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Political Parties As Constitution Organs

By Walter O. Oyugi,University of Nairobi



Its common-place to state that a constitution is the supreme law of the land, a fundamental normative fountain from which all other secondary norms such as statutory law, executive orders and ordinances are derived (Encyclopedia of social sciences). But at the same time as one scholar has put it, it's a political manifesto and a "power map"(Duchachek 1973) which suggest therefore that the constitution is the source of legitimate power that various organs of the state exercise; which raises the question: what are the organs of the state? And would the party be one such organ regardless of the nature of societal setting.

Whether or not a political party is a constitutional category, and to what scope, remains a question of value, for political parties are creation of social-political environment within which they are embedded. Whether or not they become a constitutional category largely depends on the circumstances of their origin and socio-political conditions existing at the time of their formation. Whether a party becomes a constitutional organ would tend to be subject to the following conception of party:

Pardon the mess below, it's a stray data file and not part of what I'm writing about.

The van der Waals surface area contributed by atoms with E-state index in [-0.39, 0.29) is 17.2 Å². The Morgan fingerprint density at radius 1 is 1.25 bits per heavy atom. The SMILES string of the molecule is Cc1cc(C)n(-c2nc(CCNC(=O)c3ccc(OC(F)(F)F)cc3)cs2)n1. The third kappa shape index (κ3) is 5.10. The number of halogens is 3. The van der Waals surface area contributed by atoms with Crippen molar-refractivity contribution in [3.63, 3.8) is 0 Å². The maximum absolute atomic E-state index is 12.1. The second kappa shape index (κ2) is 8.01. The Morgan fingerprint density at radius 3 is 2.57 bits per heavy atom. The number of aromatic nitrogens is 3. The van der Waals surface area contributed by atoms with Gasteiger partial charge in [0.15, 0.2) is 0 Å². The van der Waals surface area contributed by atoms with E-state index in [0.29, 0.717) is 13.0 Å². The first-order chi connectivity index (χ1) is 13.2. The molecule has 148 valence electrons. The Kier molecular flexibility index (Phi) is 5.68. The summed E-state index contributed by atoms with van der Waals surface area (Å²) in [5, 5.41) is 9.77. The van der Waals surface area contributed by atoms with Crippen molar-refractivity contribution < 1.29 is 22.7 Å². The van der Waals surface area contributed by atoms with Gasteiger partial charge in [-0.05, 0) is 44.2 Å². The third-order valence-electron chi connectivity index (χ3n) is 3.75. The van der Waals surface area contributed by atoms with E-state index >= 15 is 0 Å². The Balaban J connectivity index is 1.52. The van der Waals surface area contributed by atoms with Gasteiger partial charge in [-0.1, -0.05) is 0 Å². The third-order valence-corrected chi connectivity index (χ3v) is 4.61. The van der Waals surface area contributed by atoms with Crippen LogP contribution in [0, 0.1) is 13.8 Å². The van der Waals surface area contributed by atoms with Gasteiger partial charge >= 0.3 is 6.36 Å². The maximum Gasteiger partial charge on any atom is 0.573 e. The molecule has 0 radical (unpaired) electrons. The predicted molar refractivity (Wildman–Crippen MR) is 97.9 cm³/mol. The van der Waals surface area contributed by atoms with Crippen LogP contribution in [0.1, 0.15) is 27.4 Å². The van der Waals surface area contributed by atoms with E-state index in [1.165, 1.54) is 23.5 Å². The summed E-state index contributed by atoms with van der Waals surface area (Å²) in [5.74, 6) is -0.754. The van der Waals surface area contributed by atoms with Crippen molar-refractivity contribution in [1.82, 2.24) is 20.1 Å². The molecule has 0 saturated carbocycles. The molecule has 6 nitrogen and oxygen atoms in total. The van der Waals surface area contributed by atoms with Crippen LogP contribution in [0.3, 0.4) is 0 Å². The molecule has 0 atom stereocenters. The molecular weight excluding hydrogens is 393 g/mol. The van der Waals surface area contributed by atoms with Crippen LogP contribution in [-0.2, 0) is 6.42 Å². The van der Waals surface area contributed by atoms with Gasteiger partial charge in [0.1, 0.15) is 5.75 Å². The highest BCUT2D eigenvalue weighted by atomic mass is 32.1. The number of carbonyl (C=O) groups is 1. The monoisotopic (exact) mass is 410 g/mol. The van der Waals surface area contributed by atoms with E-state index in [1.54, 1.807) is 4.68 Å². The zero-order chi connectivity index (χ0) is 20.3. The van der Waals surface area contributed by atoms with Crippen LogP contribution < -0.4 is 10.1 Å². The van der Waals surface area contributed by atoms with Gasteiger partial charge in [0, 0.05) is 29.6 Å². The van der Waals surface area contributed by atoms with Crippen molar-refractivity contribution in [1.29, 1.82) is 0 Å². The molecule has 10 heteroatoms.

1. The classical liberal view that a political party is a societal organisation fully separated from the government and therefore an extra-

govemmental organisation.

2. Political party as an intermediate organisation existing in twilight zone i.e. semi-governmental and semi-societal.

3. Party as an organ of the government system itself as in the totalitarian one-party system (see also Thomas Meyer 1992, Oberreuter 1995).

Whatever the conception of what a party is, the fact remains that the constitution as the basic law of the land shoukL only state in a nutshell the nature of the political system and concomitantly the place of political parties therein. Details about the operation of political parties should be assigned to special statutes.

However, for many centuries, the existence of political parties was treated with a sense of skepticism. As one writer has observed recently (Oberreuter) all states that are currently trying

to realize the goal of a liberal and pluralist democracy have gone through historical phases in which parties were stigmatized as harmful to the unity, greatness and sovereignty of the nation. However, the degree of this skepticism varied from one country to another; which is why the political parties started to establish themselves early in some countries such as England and not in others such as France e.t.c.